April 16, 2014 Updated: April 16, 2014 at 8:15 pm
Born in Virginia but raised in Colorado, Brendan Anderson felt the pull to return to his East Coast roots following his pending graduation from Cheyenne Mountain next month.
Luckily, Boston College was just what this athlete was looking for.
Just not what most 17-year-olds are looking for, though.
"People ask why I chose Boston College," Anderson said. "It has the whole package. I'm an East Coast kid, and they had the fencing program I wanted."
While Boston College might conjure memories of Doug Flutie, perhaps Palmer graduate Reggie Jackson and a consistent winner from its hockey team, fencers compete on a much smaller stage, without much fanfare.
But if Anderson has his way, he'll someday find himself on the world's brightest stage as a member of the U.S. modern pentathlon team at one, or both, of the next two Olympic Summer Games.
"Pentathlon athletes usually develop later in life, so I have a long way to go," said Anderson, one of 18 Cheyenne Mountain seniors to sign national letters of intent Wednesday afternoon. "I want to give it a run while I'm young and see where it takes me."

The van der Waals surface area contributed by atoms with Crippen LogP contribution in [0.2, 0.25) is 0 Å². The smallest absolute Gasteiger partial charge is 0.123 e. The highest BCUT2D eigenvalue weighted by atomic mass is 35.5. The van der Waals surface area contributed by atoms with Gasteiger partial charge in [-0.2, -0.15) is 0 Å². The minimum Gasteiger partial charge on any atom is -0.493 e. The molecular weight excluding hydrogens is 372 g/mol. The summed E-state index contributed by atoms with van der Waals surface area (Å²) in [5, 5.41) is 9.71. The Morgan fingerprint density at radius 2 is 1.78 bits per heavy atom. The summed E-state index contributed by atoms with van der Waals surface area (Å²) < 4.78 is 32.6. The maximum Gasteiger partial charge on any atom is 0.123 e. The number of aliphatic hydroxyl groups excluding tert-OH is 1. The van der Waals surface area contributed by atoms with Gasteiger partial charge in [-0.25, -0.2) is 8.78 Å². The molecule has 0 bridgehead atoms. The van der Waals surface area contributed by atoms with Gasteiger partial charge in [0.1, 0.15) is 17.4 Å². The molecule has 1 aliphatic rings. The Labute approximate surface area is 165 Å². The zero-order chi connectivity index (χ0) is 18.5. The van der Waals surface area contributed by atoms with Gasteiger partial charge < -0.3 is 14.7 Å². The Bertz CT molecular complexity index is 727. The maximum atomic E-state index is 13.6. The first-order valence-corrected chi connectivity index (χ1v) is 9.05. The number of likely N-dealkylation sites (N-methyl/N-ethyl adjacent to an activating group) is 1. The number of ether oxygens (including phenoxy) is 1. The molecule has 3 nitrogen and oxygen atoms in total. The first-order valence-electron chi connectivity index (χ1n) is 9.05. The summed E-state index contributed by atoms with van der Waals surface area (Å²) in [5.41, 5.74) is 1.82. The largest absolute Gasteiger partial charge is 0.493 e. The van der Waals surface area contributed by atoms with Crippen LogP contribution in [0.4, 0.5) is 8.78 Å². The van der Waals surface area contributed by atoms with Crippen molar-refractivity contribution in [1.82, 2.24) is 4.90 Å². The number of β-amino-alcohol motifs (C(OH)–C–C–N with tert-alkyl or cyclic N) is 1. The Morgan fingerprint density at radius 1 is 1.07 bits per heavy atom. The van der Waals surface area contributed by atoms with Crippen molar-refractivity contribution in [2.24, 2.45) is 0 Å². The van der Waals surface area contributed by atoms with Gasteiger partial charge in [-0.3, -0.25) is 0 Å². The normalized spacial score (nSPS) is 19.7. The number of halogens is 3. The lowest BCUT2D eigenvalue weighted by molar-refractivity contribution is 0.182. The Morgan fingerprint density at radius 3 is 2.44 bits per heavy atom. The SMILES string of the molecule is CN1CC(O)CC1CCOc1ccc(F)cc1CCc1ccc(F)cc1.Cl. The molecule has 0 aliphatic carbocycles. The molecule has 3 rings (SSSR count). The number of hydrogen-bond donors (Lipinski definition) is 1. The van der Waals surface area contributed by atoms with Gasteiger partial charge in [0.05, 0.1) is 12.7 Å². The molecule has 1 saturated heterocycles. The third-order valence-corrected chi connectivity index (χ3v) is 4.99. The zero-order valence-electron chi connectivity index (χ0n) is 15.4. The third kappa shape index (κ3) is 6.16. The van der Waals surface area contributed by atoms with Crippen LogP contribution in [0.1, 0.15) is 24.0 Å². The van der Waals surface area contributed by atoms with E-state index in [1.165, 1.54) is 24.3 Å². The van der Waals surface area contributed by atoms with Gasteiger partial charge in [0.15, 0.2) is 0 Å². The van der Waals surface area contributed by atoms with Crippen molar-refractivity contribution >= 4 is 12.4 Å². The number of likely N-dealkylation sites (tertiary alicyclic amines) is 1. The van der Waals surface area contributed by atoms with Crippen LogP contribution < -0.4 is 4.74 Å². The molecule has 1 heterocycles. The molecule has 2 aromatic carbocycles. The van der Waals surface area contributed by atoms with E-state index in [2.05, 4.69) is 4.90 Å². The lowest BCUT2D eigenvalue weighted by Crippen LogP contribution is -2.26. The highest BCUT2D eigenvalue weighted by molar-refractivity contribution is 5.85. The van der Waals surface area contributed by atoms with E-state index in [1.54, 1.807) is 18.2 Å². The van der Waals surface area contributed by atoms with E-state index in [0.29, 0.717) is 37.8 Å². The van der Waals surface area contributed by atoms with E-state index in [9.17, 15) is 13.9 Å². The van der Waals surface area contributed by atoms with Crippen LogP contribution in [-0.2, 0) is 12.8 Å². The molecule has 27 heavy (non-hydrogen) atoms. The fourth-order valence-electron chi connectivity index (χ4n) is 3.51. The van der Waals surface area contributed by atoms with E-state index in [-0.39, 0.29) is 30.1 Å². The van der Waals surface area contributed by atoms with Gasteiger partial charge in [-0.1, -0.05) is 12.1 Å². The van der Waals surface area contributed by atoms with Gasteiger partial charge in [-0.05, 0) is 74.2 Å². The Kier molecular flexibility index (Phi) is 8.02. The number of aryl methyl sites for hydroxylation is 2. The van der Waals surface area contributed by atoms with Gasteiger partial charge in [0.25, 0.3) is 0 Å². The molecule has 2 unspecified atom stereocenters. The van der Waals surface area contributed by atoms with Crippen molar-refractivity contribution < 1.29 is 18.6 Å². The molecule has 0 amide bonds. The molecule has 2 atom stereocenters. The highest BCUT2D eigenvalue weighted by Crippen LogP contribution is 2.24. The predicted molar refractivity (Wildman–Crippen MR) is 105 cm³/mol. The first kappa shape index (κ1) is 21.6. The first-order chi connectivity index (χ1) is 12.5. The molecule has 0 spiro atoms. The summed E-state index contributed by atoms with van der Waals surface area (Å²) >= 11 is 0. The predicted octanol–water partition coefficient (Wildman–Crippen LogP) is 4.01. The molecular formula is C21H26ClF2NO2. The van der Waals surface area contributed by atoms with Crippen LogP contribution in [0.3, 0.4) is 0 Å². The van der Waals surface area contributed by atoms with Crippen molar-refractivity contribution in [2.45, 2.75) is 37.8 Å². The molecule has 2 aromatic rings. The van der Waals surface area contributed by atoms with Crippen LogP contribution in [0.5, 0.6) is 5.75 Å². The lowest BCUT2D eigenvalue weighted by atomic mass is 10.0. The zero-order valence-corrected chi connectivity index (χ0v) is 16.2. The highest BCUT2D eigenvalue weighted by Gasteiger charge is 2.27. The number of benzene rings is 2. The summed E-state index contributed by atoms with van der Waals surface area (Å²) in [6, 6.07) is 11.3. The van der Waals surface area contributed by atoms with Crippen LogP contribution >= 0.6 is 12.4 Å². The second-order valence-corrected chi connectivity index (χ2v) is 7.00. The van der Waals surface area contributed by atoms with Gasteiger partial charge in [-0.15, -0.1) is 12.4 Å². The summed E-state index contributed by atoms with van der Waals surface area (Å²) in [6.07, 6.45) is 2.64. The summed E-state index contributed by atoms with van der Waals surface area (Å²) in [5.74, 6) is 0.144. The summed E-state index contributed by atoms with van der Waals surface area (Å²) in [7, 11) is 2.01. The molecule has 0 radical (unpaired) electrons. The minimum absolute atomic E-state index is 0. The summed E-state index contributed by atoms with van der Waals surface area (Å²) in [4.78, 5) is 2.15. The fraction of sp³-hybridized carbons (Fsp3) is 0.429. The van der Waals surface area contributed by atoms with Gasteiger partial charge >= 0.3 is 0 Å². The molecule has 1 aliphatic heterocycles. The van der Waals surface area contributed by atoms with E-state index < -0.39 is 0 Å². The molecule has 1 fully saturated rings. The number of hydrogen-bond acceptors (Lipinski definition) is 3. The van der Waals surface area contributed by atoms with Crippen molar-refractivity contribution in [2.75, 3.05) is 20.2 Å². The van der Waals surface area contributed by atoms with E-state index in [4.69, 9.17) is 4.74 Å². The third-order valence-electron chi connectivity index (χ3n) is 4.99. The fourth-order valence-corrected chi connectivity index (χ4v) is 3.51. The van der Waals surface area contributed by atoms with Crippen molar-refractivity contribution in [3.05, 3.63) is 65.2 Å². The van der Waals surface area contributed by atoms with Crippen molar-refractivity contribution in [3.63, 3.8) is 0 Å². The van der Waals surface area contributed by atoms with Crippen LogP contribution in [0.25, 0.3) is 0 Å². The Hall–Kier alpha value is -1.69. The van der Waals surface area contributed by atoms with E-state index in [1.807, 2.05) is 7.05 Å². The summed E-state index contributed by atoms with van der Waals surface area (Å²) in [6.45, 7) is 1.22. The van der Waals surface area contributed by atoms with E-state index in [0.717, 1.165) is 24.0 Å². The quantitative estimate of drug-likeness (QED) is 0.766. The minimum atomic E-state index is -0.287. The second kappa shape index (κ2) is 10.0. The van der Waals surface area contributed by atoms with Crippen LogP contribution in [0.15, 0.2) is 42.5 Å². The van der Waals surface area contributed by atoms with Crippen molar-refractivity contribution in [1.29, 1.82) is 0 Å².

Anderson considers fencing his strongest event, but in modern pentathlon, an athlete must excel in four other disciplines - swimming, riding (equestrian), running, and combined long-distance running and shooting.
As a sophomore in the pool, Anderson helped set the school record in the 200-medley relay and eventually qualified for the state meet three times. In the meantime, he claimed two pentathlon youth championships sandwiched around a junior national championship.
Just last month, Anderson won the men's qualifier for the Youth Olympic Games held in Colorado Springs, where he is a resident at the Olympic Training Center, around his schoolwork at Cheyenne Mountain.
"I train early in the morning, come to school, then train after until way late," Anderson said. "In pentathlon, you've got to put in the hours for training."
His success in one of the modern Olympics' oldest sports - it goes back to 1912 - seems miles away from his innocent sojourn into fencing.
"I got into pentathlon by accident, through fencing," Anderson said. "There was a fencing program at the Training Center way back, and they were trying to revive it, and my mom got both my older brother (Ryan) and me involved. I ended up going to a pentathlon camp in Denver. I guess the rest is history. I just stuck with it."